I’m a big fan of technologies that enable otherwise impossible security properties and user experiences, like cryptography often can. One such technology is hardware secure elements.

Here’s a thing you can’t do with cryptography: encrypt data securely with a low-entropy secret, like a PIN. If a high-speed brute-force attack is possible, you need a high-entropy passphrase or key. We do have password stretching algorithms like scrypt and Argon2 which make brute-force attacks slower and force them to target one victim at a time (through salting), but if your secret is small enough—like a 6-digit PIN—you’re just not going to space today. Even if you’re ok with decryption on the user’s device taking five seconds, and assuming conservatively that an attacker’s system is only ten times more powerful than the user’s device, a 6-digit PIN will fall in less than a week. But PINs provide such a better UX than long, high-entropy passwords (even if we pretended humans can generate and produce the latter)!

This is a conundrum you can solve with hardware secure elements. You put a high-entropy randomly generated cryptographic key inside some secure tamper-resistant computer, and then you program it to ever only give out the key if presented with the right PIN. Since you have arbitrary software running on that computer, you can implement things like maximum incorrect retries counters, exponential retry cooling timers, self-destruction… You’re not bound by the capabilities of cryptography and information theory anymore. This is easier said than done (the key might be extracted through side-channels, the secure computer might get hacked, and so on) but it’s also not at all a new idea. This is what smart cards and Hardware Security Modules have always been about.[1]

This is for example how I use my Yubikey, a smart card in a USB form factor: I encrypt my passwords with passage and age-plugin-yubikey, which stores the cryptographic key PIN-protected on the YubiKey. My PIN would be laughable as an encryption secret, but you only get six tries to figure it out before the YubiKey permanently locks.[2]

Although smart cards have been around forever, the technology was heavily popularized by the introduction of secure elements in mobile devices. Every iPhone has a hardware secure element called the Secure Enclave that stores the encryption key for the internal flash storage, and only produces it when provided with the PIN. It’s why locked iPhones are so hard to unlock even if the PIN is just six digits. You can’t just pull out the storage chip and brute-force the PIN.[3] This technology took some time to get to laptops, because there users kinda do expect to be able to pull out the drive and recover data from it, and because secure passphrases are easier to type on a physical keyboard, but by now the latest versions of Bitlocker and FileVault also work like this.

The security UX step forward is massive: with just an easily-remembered and easy to type PIN users have cryptographically robust device encryption that makes a misplaced or stolen phone or laptop a security non-event! We were nowhere close to that 10 years ago.

Recently, a few services successfully ported this technology and UX progress beyond local device encryption and to cloud storage. Here’s the problem statement. Imagine you have some user data that you’d like to backup or sync to the cloud, but which is too sensitive to keep in plaintext on your servers. Arguably, all user data you don’t need to process server-side qualifies. Some easy examples are end-to-end encrypted message backups, or password manager vaults. A simple solution is to encrypt it client-side with a password only known to the user. However, the security UX of that is poor: if the user forgets the password, they are locked out; if they pick a simple one it can be brute-forced. Do you see where this is going?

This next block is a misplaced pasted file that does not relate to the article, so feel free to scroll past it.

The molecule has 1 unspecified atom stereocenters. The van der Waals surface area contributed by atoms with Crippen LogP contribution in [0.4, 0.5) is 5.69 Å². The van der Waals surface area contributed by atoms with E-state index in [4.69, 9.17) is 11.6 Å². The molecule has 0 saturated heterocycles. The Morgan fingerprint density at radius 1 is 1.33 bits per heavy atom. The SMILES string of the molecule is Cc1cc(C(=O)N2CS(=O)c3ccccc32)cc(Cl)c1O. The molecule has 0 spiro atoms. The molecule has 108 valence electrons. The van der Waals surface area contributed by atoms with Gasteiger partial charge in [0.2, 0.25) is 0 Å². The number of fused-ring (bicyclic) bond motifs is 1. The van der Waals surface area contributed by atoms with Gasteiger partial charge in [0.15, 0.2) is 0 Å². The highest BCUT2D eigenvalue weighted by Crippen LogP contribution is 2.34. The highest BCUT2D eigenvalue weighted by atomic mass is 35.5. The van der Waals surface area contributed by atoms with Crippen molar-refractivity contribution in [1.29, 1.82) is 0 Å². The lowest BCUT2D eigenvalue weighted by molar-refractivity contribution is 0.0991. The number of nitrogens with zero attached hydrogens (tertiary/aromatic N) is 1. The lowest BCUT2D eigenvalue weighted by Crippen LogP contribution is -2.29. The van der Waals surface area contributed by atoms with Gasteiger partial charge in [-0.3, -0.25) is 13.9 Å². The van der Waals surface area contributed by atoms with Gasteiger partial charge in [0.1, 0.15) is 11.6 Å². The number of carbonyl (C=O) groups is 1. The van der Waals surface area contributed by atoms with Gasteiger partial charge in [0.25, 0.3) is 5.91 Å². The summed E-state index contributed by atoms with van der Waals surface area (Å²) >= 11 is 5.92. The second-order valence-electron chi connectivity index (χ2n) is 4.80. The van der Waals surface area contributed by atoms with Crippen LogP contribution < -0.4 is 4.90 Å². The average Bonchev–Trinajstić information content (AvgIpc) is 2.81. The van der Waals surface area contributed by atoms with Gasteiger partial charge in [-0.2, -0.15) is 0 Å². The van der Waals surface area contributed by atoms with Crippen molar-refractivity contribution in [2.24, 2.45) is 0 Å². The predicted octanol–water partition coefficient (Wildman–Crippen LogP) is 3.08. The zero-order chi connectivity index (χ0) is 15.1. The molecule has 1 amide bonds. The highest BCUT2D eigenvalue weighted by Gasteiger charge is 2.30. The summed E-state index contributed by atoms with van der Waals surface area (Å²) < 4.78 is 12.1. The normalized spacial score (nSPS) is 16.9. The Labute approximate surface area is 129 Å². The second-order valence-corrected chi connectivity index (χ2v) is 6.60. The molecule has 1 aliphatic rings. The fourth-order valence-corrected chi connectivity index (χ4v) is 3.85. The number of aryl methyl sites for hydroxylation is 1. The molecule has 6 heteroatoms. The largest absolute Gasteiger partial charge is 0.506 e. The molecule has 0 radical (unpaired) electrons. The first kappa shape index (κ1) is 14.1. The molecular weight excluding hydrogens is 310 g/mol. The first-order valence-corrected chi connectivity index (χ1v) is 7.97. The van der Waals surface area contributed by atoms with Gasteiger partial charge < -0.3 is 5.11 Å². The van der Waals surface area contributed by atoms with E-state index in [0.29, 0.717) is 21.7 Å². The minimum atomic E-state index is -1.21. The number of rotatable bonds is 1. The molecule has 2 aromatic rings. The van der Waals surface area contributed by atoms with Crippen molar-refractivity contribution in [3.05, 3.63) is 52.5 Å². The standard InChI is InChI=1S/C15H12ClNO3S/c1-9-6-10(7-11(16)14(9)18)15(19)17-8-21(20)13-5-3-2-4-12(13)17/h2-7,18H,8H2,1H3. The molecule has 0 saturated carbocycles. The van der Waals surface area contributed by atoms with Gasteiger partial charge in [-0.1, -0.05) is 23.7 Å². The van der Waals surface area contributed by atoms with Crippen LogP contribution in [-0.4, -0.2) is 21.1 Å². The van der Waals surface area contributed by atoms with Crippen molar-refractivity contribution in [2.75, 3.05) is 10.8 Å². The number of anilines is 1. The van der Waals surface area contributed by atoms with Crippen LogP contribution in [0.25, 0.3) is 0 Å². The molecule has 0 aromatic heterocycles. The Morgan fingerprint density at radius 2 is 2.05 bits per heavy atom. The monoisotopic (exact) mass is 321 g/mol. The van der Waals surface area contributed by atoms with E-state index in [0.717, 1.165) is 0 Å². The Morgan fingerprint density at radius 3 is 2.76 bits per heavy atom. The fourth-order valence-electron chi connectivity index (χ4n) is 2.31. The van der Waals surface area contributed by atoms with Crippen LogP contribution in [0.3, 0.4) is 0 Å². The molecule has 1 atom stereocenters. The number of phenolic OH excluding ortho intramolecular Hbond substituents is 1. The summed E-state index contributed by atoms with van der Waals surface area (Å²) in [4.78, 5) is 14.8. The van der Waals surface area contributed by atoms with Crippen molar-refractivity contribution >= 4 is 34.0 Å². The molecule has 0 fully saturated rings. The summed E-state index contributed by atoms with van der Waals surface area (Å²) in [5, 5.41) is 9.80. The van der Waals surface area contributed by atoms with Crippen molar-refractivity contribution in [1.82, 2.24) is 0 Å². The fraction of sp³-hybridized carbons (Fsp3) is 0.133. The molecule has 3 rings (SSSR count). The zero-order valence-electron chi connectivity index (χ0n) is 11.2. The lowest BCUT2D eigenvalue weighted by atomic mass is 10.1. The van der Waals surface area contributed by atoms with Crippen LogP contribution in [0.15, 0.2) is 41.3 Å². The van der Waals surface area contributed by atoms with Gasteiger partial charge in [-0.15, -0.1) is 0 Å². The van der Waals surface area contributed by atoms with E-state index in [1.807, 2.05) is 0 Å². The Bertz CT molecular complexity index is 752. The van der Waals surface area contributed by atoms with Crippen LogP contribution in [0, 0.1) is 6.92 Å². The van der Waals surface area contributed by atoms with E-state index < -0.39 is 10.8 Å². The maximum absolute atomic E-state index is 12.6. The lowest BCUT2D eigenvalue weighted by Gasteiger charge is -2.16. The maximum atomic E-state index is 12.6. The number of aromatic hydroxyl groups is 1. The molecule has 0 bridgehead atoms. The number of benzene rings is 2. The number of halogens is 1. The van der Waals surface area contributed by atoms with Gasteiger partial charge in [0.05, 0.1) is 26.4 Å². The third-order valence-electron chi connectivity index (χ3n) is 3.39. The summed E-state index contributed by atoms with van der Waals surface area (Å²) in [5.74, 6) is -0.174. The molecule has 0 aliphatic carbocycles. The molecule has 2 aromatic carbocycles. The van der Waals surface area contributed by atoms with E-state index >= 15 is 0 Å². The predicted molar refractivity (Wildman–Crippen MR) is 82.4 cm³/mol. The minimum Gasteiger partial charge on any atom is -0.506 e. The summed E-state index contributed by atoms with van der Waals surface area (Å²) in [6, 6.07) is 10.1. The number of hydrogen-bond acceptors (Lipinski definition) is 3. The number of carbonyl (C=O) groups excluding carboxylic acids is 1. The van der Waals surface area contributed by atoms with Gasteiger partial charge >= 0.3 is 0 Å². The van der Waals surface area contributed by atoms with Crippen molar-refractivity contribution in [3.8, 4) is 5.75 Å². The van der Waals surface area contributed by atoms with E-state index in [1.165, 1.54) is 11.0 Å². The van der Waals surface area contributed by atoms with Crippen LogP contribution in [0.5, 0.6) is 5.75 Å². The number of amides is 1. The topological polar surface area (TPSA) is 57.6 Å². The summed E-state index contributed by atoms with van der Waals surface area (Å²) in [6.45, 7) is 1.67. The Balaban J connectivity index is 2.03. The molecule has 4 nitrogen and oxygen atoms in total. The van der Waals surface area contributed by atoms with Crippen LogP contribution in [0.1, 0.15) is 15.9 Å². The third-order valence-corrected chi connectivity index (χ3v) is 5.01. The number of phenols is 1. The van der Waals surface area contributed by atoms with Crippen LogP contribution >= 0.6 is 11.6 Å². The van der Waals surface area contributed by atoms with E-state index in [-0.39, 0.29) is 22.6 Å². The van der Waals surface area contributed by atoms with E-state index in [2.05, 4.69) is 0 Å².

In 2016, Apple got a bunch of HSMs and programmed them to only decrypt iCloud Keychain data when provided with the PIN of a linked iOS device. This way users don’t need to remember any high-entropy secret, but their data can’t be brute-forced server-side. They have since expanded this protection to other classes of data, including finally iCloud backups for users who opt in to “Advanced Data Protection”, closing the final major end-to-end encryption loophole. (There are a lot of details in the Platform Security whitepaper.)

WhatsApp recently deployed a similar system for backups, which they aptly call end-to-end encrypted backups. The user is given the option of writing down a randomly generated high-entropy key, or to provide a PIN that will wrap that key in a HSM-based system. The whitepaper is a good read.

Signal also has a similar system, based on CPU integrated enclaves[4], for storing account metadata backups, and Celo has one based on some fancy cryptography and a consensus of nodes. The idea is always the same: introducing policies (like retry timers and counters) that make low-entropy PINs suitable for strong encryption by hosting secure hardware for the user.

An interesting consequence, which goes to show how fundamental this UX progress is, is that we need to amend Matthew Green’s excellent “puddle test”. The original goes a bit like this (paraphrased):

If you can recover your data after you drop your phone in a mud puddle without having to remember any high-entropy secret, then the data is not encrypted.

With these systems, we can scratch “high-entropy”: if the recovery process requires even just a PIN, it’s possible that it actually makes the data unavailable to the service provider!